What is a MOOC?
1.1. From distance learning to MOOCs
Whilst MOOCs – Massive Open Online Courses – undeniably represent a change of scale, they are nevertheless part of the age-old concept of distance learning. Thus, we feel it is relevant to begin this discussion with a brief history of distance learning, in order to highlight the ways in which MOOCs constitute a breakaway, if indeed they are one. This is one of the questions which we examine in this book.
In the United States, distance learning has been a reality since the late 19th Century (see [WAT 91]). Originally, distance learning centers would send students course material and exercises through the postal service; later, audio versions of the classes became available. In 1948, the University of Louisville (Kentucky) signed an agreement with the PBS (Public Broadcasting Service in the US) whereby the university could use the radio as a medium to support distance learning. Between 1950 and 1980, CBS (Columbia Broadcasting System), in collaboration with NYU, broadcast the series “Sunrise Semester”, which offered students university credits.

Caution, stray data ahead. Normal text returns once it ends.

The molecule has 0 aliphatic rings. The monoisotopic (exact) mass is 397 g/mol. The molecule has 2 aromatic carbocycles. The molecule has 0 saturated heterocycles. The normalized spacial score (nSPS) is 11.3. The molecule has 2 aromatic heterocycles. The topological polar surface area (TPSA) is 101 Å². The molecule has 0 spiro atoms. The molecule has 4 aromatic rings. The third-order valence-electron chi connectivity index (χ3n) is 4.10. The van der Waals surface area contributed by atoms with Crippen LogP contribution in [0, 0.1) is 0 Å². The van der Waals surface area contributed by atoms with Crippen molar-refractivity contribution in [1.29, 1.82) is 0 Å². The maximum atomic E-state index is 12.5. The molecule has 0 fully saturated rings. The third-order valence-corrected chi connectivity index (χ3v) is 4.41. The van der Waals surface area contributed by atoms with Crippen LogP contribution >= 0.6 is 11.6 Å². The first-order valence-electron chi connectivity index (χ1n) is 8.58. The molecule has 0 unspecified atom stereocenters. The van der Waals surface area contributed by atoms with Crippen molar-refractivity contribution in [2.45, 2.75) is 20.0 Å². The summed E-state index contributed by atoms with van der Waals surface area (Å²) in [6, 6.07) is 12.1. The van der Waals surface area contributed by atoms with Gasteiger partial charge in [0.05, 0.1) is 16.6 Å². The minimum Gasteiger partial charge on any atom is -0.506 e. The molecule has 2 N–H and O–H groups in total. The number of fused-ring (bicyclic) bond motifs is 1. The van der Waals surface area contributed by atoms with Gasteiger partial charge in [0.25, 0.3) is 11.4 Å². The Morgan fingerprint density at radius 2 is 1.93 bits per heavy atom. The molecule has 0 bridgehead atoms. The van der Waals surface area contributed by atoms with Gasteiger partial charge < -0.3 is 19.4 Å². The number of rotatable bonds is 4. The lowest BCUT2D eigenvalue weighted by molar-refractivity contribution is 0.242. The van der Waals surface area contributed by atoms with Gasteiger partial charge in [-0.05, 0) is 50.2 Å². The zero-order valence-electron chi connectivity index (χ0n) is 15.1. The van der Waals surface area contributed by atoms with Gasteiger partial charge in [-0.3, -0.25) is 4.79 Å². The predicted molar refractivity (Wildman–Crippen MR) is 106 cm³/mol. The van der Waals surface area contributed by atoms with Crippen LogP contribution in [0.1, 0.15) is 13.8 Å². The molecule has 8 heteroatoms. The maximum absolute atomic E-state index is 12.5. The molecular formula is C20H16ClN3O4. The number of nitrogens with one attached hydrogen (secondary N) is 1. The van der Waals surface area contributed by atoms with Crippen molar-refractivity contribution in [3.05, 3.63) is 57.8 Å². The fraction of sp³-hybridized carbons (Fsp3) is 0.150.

Originally, audio and video cassettes were also sent by post to students wishing to follow such distance-learning courses. At that early stage, one spoke not of “e-learning”, but of “distance learning”. With the televisual revolution, numerous filmed lectures are put only on YouTube and many video servers at universities, but also on iTunes and other servers. A great many institutions also ...